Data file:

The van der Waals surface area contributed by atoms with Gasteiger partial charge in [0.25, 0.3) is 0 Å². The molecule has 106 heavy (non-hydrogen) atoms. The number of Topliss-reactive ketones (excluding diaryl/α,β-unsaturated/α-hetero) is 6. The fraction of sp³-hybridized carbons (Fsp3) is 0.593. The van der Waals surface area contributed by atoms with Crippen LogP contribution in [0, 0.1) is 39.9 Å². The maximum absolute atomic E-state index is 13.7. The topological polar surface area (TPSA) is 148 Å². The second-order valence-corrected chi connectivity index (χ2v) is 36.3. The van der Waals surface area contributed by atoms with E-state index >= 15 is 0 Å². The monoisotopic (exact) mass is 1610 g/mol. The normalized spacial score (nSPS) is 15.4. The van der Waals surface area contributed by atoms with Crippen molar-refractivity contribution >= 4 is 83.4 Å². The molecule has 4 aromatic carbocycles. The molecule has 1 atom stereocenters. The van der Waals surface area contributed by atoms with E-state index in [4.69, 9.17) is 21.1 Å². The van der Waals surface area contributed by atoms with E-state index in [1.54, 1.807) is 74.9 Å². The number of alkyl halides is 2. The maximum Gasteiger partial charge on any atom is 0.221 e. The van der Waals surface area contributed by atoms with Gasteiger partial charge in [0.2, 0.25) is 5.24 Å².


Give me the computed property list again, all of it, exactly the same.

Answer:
The van der Waals surface area contributed by atoms with Gasteiger partial charge in [0.25, 0.3) is 0 Å². The molecule has 106 heavy (non-hydrogen) atoms. The number of Topliss-reactive ketones (excluding diaryl/α,β-unsaturated/α-hetero) is 6. The fraction of sp³-hybridized carbons (Fsp3) is 0.593. The van der Waals surface area contributed by atoms with Crippen LogP contribution in [0, 0.1) is 39.9 Å². The maximum absolute atomic E-state index is 13.7. The topological polar surface area (TPSA) is 148 Å². The second-order valence-corrected chi connectivity index (χ2v) is 36.3. The van der Waals surface area contributed by atoms with E-state index >= 15 is 0 Å². The monoisotopic (exact) mass is 1610 g/mol. The normalized spacial score (nSPS) is 15.4. The van der Waals surface area contributed by atoms with Crippen molar-refractivity contribution >= 4 is 83.4 Å². The molecule has 4 aromatic carbocycles. The molecule has 1 atom stereocenters. The van der Waals surface area contributed by atoms with E-state index in [4.69, 9.17) is 21.1 Å². The van der Waals surface area contributed by atoms with E-state index in [1.54, 1.807) is 74.9 Å². The number of alkyl halides is 2. The maximum Gasteiger partial charge on any atom is 0.221 e. The van der Waals surface area contributed by atoms with Gasteiger partial charge in [0.2, 0.25) is 5.24 Å².